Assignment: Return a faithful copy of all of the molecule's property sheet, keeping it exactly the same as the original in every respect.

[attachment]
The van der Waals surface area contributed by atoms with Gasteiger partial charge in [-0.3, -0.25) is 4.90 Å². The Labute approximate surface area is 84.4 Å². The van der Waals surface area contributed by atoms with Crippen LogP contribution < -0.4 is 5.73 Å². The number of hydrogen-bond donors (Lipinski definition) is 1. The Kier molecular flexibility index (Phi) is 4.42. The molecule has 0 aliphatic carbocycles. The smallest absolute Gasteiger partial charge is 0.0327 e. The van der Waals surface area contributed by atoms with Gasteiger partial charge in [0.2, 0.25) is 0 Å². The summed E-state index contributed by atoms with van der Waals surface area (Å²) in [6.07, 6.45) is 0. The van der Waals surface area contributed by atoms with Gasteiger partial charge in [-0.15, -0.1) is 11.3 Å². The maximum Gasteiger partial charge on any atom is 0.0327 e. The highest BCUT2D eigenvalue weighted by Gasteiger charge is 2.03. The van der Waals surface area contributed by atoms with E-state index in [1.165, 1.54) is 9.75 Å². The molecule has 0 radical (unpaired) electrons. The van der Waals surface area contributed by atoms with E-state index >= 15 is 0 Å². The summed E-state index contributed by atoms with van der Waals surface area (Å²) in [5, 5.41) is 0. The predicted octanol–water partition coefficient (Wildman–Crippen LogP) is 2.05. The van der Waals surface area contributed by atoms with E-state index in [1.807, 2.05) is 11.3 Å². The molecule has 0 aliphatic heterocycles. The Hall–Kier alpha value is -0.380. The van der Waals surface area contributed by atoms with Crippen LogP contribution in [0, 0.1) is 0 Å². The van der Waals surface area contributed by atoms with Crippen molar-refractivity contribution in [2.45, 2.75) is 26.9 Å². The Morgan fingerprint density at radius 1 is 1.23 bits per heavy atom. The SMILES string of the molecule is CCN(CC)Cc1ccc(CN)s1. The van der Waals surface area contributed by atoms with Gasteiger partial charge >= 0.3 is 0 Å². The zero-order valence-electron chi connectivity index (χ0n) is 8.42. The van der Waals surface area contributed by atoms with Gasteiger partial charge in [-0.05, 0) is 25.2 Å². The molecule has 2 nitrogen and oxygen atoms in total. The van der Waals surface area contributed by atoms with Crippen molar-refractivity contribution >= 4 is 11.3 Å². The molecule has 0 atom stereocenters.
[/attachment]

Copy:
The van der Waals surface area contributed by atoms with Gasteiger partial charge in [-0.3, -0.25) is 4.90 Å². The Labute approximate surface area is 84.4 Å². The van der Waals surface area contributed by atoms with Crippen LogP contribution < -0.4 is 5.73 Å². The number of hydrogen-bond donors (Lipinski definition) is 1. The Kier molecular flexibility index (Phi) is 4.42. The molecule has 0 aliphatic carbocycles. The smallest absolute Gasteiger partial charge is 0.0327 e. The van der Waals surface area contributed by atoms with Gasteiger partial charge in [0.2, 0.25) is 0 Å². The summed E-state index contributed by atoms with van der Waals surface area (Å²) in [6.07, 6.45) is 0. The van der Waals surface area contributed by atoms with Gasteiger partial charge in [-0.15, -0.1) is 11.3 Å². The maximum Gasteiger partial charge on any atom is 0.0327 e. The highest BCUT2D eigenvalue weighted by Gasteiger charge is 2.03. The van der Waals surface area contributed by atoms with E-state index in [1.165, 1.54) is 9.75 Å². The molecule has 0 radical (unpaired) electrons. The van der Waals surface area contributed by atoms with E-state index >= 15 is 0 Å². The summed E-state index contributed by atoms with van der Waals surface area (Å²) in [5, 5.41) is 0. The predicted octanol–water partition coefficient (Wildman–Crippen LogP) is 2.05. The van der Waals surface area contributed by atoms with E-state index in [1.807, 2.05) is 11.3 Å². The molecule has 0 aliphatic heterocycles. The Hall–Kier alpha value is -0.380. The van der Waals surface area contributed by atoms with Crippen LogP contribution in [0, 0.1) is 0 Å². The van der Waals surface area contributed by atoms with Crippen molar-refractivity contribution in [2.45, 2.75) is 26.9 Å². The Morgan fingerprint density at radius 1 is 1.23 bits per heavy atom. The SMILES string of the molecule is CCN(CC)Cc1ccc(CN)s1. The van der Waals surface area contributed by atoms with Gasteiger partial charge >= 0.3 is 0 Å². The zero-order valence-electron chi connectivity index (χ0n) is 8.42. The van der Waals surface area contributed by atoms with Gasteiger partial charge in [-0.05, 0) is 25.2 Å². The molecule has 2 nitrogen and oxygen atoms in total. The van der Waals surface area contributed by atoms with Crippen molar-refractivity contribution >= 4 is 11.3 Å². The molecule has 0 atom stereocenters.